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Oklahoma town in need after flooding

Housing, volunteers and donations required in Miami.

BY HEATHER MOYER | MIAMI, Okla. | July 25, 2007

Housing, volunteers for cleanup and funding are all urgent needs in Miami weeks after severe flooding hit the area.

Hundreds of homes in the region were damaged when rivers left their banks in late June and early July. As more homes are condemned in the northeast Oklahoma town, responders are worried about what's next for the affected residents.

"They were letting some people back in to fix their homes, but now the city is saying they can't do that," said the Rev. Phil Shyers of Apostolic Assembly Church in Miami. "There will be a housing shortage. There are hundreds of families that will need housing."

Sam Porter, director of Southern Baptist Disaster Relief in Oklahoma, said 250 to 300 homes in Miami have been condemned. More than 600 were damaged.

"That is a huge blow to the city and to the families," Porter said.

There are few rental units available in the town and at least one resident complained that rents on what little was available had doubled since the flood. Access to trailers from the Federal Emergency Management Agency (FEMA) was being held up while tests were conducted by the Centers for Disease Control for elevated formaldehyde levels which can cause respiratory problems. Health concerns about the trailers had been raised elsewhere. A total of 146 residents are eligible for the travel trailers; about 40 trailers have arrived in the town.

Meantime, volunteers, including teams from Porter's organization and members of Shyers' church, were cleaning out homes. Porter said they had 127 requests for help from homeowners. His teams have been to nearby Bartlesville, where they cleaned 36 homes.

Shyers, who also heads the town's ministerial alliance, said the needs are great in Miami.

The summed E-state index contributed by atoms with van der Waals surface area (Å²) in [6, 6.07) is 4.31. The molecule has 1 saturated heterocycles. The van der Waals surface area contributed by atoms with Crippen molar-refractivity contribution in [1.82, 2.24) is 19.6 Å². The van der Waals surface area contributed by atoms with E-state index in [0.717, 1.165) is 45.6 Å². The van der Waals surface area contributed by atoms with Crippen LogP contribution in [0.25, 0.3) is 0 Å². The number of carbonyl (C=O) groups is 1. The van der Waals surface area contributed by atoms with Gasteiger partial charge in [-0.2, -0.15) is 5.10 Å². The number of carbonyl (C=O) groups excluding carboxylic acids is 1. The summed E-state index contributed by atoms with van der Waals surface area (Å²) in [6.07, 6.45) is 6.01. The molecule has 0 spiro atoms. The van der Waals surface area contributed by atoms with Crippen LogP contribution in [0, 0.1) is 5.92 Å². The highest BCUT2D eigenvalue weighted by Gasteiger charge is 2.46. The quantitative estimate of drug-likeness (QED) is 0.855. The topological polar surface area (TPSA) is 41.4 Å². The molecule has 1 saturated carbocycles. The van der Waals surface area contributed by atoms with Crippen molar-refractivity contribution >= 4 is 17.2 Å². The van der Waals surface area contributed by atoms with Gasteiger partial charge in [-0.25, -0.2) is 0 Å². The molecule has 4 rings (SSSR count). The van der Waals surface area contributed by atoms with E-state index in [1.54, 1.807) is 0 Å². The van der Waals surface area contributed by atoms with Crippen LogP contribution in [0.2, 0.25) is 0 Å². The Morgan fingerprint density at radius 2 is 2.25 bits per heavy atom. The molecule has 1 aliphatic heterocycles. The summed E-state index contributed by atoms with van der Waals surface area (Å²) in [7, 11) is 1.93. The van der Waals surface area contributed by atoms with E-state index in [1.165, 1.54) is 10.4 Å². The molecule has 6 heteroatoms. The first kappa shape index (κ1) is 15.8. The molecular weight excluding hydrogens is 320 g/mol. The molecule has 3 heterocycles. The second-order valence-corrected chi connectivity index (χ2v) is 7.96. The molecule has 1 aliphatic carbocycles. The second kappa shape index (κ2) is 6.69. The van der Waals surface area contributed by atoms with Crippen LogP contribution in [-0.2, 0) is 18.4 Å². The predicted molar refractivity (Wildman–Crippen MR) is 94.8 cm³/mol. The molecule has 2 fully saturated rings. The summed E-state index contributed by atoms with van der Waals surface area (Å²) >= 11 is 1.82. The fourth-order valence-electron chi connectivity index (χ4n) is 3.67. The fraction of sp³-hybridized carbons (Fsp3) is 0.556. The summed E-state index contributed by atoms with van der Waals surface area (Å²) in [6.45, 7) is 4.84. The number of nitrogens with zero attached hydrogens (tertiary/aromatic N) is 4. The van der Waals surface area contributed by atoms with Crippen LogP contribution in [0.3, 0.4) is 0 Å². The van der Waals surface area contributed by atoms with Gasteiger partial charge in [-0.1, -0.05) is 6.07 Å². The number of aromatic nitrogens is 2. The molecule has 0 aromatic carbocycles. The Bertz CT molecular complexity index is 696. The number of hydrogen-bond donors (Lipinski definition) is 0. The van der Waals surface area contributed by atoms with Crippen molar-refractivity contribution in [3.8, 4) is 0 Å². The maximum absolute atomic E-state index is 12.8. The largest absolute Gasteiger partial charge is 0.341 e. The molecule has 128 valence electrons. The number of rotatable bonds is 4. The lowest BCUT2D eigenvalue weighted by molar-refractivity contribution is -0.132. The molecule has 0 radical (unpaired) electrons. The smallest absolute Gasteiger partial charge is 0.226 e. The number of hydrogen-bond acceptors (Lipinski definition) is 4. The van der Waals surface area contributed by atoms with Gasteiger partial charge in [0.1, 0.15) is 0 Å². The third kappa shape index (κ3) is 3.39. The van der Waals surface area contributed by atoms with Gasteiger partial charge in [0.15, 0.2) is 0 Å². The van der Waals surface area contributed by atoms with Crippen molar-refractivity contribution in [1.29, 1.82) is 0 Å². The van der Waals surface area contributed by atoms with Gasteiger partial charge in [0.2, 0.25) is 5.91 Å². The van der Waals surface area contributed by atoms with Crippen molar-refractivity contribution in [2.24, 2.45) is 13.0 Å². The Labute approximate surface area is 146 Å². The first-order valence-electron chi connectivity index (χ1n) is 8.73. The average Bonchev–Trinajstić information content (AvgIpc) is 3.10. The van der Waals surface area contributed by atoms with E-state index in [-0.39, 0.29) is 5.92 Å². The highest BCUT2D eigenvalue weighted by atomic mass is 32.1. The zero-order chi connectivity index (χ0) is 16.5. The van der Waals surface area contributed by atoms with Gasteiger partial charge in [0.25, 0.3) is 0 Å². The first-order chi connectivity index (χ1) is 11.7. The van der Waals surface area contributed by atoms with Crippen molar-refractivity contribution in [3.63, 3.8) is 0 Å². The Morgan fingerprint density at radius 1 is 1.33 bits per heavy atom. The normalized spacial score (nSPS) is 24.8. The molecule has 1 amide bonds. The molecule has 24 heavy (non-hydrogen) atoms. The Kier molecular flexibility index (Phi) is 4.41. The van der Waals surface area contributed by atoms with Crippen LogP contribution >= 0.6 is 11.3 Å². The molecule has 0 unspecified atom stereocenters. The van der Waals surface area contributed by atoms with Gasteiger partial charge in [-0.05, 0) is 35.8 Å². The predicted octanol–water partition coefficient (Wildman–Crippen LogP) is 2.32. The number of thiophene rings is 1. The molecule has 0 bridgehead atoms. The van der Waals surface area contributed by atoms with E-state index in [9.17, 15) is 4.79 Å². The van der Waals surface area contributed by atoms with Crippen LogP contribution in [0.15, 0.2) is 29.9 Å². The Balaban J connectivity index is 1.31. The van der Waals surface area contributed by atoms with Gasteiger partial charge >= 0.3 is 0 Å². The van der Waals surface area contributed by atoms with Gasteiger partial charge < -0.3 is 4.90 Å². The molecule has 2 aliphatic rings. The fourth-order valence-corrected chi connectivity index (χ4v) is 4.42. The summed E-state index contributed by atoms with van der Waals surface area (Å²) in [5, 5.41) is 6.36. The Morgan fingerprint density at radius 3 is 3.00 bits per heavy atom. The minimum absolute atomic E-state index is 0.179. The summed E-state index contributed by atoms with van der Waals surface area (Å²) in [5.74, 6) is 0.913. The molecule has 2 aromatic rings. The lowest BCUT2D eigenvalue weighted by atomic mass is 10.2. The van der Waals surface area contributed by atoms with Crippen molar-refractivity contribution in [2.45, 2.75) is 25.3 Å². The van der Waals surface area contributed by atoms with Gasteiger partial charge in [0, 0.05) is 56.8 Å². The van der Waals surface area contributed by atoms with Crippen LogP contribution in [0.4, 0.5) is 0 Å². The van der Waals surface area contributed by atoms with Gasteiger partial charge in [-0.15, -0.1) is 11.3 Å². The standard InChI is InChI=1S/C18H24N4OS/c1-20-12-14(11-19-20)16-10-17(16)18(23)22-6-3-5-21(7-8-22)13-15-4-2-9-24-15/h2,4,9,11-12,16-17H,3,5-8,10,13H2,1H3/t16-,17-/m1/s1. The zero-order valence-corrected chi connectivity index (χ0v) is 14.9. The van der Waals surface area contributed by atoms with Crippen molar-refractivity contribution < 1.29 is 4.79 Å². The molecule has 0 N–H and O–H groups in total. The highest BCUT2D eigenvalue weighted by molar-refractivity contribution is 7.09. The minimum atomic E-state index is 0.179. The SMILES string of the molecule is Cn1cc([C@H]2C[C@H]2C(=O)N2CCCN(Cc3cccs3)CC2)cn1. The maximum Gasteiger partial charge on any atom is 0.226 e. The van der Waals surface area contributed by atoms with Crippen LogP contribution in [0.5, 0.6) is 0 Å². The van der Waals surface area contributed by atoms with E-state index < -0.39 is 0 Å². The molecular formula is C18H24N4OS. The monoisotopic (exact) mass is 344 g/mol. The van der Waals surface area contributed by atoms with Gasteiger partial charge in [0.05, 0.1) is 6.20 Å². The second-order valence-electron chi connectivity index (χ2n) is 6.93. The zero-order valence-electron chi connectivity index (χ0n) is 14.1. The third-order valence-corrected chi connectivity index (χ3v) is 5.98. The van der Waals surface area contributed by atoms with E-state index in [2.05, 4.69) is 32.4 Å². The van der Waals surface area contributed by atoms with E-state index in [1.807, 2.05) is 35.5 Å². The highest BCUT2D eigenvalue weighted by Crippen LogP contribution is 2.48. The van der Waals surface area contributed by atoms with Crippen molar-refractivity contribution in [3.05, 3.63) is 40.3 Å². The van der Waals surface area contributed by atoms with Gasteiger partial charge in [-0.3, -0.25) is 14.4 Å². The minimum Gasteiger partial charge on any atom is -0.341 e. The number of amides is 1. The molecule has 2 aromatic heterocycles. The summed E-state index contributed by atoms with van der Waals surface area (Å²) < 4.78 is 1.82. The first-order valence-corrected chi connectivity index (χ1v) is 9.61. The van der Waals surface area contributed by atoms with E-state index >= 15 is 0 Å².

"If you live around here, there sure are a lot of people who need help fixing their homes," he said in an appeal for more volunteers.

"The other thing we need are donations," he said. "What I've seen more than anything are people with legitimate needs for money. These aren't people who are playing the system or are trying to make a gain out of this. These are people who are doing everything they can, they're just now caught in a bad situation. We're giving a lot away and trying to help families with expenses they wouldn't have had without this flood."

His church members were collecting monetary donations as well as furniture to distribute to residents. Some residents were seeking help paying utility bills, others needed help tearing out carpet or moving belongings into a new place.

Many of Shyers' church members were affected as well. The church's homeless shelter was destroyed. Those who lived there are now living in the church building, which Shyers said was not ideal but was at least providing a place for them to stay.

Five counties received federal disaster declarations from the recent flooding. Oklahoma Voluntary Organizations Active in Disaster (OKVOAD) members were meeting to discuss the recovery. Chairman Steve Moran said that while Comanche, Ottawa, Washington, Pottawatomie and Nowata counties received federal declarations, another 14 counties were also recovering from damages.

"Long-term recovery committees are getting ready to form," said Moran, who also serves as chief operating officer of the Regional Food Bank of Oklahoma.

He added that none of the affected counties had recovery committees in place.

"Cleanup is the big issue right now," he said.

Porter, OKVOAD vice chairman, said cooperation among responding organizations has been excellent. He said his teams were working with United Methodist Volunteers in Mission teams as well as with other denominations. Southern Baptist teams were also coming in from North Carolina, Kentucky and Missouri.

The United Methodist Committee on Relief sent 1,000 flood buckets. Church of Christ Disaster Relief sent supplies as well. Church World Service was offering training for long-term recovery committees being formed. The Salvation Army was distributing supplies. A FEMA representative attended the last OKVOAD meeting to make sure organizations knew how the registration process worked when explaining it to affected residents.

That generosity is boosting some spirits, but Shyers said some affected residents were still in a rough spot emotionally.

"They're pretty devastated and stunned," he said of two of his affected church families. "They've lost everything they've worked for. One said they don't have the strength or will to rebuild.

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More links on Flooding


Related Links:

Apostolic Assembly Church


Southern Baptist Disaster Relief of Oklahoma

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